One night while little Jimmy was out camping with his father, he asked his father how a star is made? And his father said there are high-mass stars, intermediate-mass stars, and low-mass stars. The life cycles of stars follow three general patterns each associated with a range of initial mass. Much like human beings stars have a life cycle, they go threw birth, evolution, and death. And little Jimmy said how is that possible?
First the star must be born. Many astronomers believe that a star is formed when large compression waves traveling through gas clouds create dense knots of gas is the cloud. The gravity of these knots then pules the other gas molecules. As the knot grows larger and larger the gravity starts attracting more and more gas molecules. Eventually, the knot coalesces into a growing sphere of compressed gas that reaches internal temperatures of a few million degrees Celsius. At this point the gases in the knot’s interior become so hot that their atomic nuclei begin fusing, creating large amounts of nuclear energy and forming a new star. Pressure from the radiation of new stars in turn causes more, higher-density zones to form in the gas cloud, which initiates the birth of more stars.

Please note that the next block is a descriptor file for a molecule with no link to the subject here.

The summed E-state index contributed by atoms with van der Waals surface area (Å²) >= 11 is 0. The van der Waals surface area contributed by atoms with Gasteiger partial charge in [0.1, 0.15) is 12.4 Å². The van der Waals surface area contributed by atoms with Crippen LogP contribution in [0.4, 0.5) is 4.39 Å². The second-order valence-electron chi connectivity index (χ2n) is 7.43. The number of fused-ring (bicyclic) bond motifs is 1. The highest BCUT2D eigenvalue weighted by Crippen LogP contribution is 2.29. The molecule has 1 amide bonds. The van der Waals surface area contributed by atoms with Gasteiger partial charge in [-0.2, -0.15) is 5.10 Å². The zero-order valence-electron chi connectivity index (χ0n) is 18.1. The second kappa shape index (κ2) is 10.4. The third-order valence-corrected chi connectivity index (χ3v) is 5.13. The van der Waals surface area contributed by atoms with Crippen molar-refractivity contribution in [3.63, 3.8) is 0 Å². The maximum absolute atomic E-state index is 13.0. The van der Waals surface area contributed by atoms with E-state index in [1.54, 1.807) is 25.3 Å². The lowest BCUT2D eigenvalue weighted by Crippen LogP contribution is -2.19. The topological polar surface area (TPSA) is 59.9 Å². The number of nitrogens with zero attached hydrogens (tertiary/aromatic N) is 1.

Next the evolution and main sequence of a star, as it’s going through puberty. In its earliest stage, a typical star is large and emits infrared light. Within a million years, the gravitational attraction of the star’s material for itself causes the star to ...
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- The most common known star is our very own sun, that is common knowledge, but where did the sun come from. It couldn’t have just appeared from thin air, and it can’t remain forever, for every birth there is a death. Astronomers believe that molecular clouds, or large clouds of gas, are the primary source for the birth of stars. Gravity compresses this cloud into a massive sphere of gas and dust, and once the temperature reaches 15 million degrees it sparks the nuclear fusion, it begins to glow and burn, and voila.... [tags: Astronomy]
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